a marketing tool
a toy in the play room of PR practitioners
a fresh way to tell an organization's story
a retail approach to package business
issues
an unmistakable symbol for products and
services
a consistent holistic pledge made by a
company
the face a company presents to the world

What is a brand? (2)


a thing that enables customers to better
visualize
and
understand
intangible
products
a promise of future satisfaction
a name that becomes a purchase criterion
a name that influence consumer behavior
through the mental associations they create

area: expertise, goods, services, location, etc.


quality: low, medium, premium, luxury
product attributes
predominant quality of product
evoked personality factors
etc.

What is a brand? (3)


a teacher to buying
a set of added perceptions
a unique combination of physical or
intangible attributes that a product name or
logo evokes in the audience mind
a means (name, symbol, design, or a
combination of them), intended to identify
the products of one provider and to
differentiate them from those of competition

Ultimately, brand
is not solely a physical symbol (name, logo,
colors, design, etc.) or a physical product;
is not solely a noetic object (added
perceptions, intangible attributes, mental
associations, etc.);
but
is a mixture of tangible and intangible
things created to identify, differentiate and
overvalue a (class of) product
As a relational reality, a brand can be
created, protected, changed, improved, but
not sold as a whole.

The brand system (1)


(Jean Noel Kapferer)
brand concept

brand semiotic
invariants

branded
products

The brand system (2)


Brand
semiotic
invariants

trigger brand concept;

Branded
products

embody brand concept;

indicate branded products;

gives content to brand semiotic


Brand concept invariants;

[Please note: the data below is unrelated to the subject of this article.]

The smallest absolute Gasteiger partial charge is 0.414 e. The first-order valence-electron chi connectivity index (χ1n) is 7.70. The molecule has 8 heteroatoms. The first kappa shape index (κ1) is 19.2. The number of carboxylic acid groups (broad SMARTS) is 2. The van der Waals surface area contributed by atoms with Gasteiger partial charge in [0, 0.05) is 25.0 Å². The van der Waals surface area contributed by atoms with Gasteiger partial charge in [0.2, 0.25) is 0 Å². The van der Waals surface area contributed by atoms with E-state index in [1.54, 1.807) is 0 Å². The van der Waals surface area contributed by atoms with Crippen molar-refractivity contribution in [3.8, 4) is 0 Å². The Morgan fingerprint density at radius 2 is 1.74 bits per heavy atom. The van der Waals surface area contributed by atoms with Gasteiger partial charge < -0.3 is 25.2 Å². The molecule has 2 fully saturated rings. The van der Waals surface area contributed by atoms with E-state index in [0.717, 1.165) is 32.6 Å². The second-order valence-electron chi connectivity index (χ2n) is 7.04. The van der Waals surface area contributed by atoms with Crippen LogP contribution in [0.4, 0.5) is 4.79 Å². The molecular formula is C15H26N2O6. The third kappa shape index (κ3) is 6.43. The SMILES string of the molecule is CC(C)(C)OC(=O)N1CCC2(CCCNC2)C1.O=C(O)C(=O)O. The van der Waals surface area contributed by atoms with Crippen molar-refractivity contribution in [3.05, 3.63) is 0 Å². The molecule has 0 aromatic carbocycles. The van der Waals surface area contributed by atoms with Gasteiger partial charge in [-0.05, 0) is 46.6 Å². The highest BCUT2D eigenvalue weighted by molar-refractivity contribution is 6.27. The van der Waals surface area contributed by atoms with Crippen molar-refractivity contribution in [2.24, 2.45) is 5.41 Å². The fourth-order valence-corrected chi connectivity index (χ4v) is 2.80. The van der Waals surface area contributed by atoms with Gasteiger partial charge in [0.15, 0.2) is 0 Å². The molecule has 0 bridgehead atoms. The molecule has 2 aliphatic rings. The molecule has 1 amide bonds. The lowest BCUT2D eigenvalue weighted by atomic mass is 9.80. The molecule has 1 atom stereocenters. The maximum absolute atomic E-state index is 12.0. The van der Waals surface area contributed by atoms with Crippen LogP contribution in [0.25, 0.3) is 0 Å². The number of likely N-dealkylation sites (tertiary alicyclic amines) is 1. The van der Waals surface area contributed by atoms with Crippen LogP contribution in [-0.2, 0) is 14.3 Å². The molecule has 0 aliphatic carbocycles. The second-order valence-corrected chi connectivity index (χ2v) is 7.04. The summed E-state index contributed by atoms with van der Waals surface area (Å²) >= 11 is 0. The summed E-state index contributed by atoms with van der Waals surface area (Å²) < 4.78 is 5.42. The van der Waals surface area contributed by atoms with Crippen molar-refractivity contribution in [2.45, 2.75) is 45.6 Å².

adds meanings to branded product;
support brand semiotic invariants.

Brand Ingredients
Brand Name & heritage
Packaging (structure & graphics) &
signage
Brand symbols, properties and logos
Perceived quality, reliability & convenience
Defined level of satisfaction
Meaningful (premium) price/value
relationship
Purchase & usage experiences
Consumer perceptions, attitude &
behaviors
Emotional associations with the product

BRAND POWER
Brand
weight

The influence or dominance that a brand has


over its category or market more than just
market share

Brand
length

The stretch that the brand has achieved in the


past or is likely to achieve in the future

Brand
depth

The degree of commitment (proximity, intimacy,


loyalty) that the brand has achieved among its
customer

Brand
breadth

The combination of age spread, consumers types


and international appeal

Brand vision
It is not a goal, an intention, a plan or
a strategy to be the best,
but
It is an understanding of what you
can be the best at.
Avision statementoutlines what
the organization wants to be, or how
it wants the world in which it
operates to be.

Brand vision must be

inspirational and stirring


exciting
aspirational
readable
distinctive
specific
connoting superiority
bold
revolutionary

What is brand equity? (1)


a cluster of values and characteristics that
stake-holders take away from using
branded products
a set of brand assets and liabilities linked